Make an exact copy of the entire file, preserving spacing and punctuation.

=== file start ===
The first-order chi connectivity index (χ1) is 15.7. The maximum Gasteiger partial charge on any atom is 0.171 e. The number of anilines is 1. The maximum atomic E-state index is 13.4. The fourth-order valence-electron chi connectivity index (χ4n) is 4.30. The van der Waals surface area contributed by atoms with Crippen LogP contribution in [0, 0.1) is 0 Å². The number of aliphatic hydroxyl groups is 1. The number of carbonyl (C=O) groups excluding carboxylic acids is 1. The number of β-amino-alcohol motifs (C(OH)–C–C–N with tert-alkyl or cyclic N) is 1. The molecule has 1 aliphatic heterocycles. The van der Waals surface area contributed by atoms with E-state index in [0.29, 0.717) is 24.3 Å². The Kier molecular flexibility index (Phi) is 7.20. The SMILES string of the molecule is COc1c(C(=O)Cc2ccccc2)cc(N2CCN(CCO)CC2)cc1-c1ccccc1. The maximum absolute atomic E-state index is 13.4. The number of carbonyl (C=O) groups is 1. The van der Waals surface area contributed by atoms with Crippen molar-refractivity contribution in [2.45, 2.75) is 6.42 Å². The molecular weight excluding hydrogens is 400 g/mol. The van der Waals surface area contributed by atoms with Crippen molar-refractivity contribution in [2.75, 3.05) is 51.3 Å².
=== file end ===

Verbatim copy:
The first-order chi connectivity index (χ1) is 15.7. The maximum Gasteiger partial charge on any atom is 0.171 e. The number of anilines is 1. The maximum atomic E-state index is 13.4. The fourth-order valence-electron chi connectivity index (χ4n) is 4.30. The van der Waals surface area contributed by atoms with Crippen LogP contribution in [0, 0.1) is 0 Å². The number of aliphatic hydroxyl groups is 1. The number of carbonyl (C=O) groups excluding carboxylic acids is 1. The number of β-amino-alcohol motifs (C(OH)–C–C–N with tert-alkyl or cyclic N) is 1. The molecule has 1 aliphatic heterocycles. The van der Waals surface area contributed by atoms with E-state index in [0.29, 0.717) is 24.3 Å². The Kier molecular flexibility index (Phi) is 7.20. The SMILES string of the molecule is COc1c(C(=O)Cc2ccccc2)cc(N2CCN(CCO)CC2)cc1-c1ccccc1. The maximum absolute atomic E-state index is 13.4. The number of carbonyl (C=O) groups is 1. The van der Waals surface area contributed by atoms with Crippen molar-refractivity contribution in [2.45, 2.75) is 6.42 Å². The molecular weight excluding hydrogens is 400 g/mol. The van der Waals surface area contributed by atoms with Crippen molar-refractivity contribution in [2.75, 3.05) is 51.3 Å².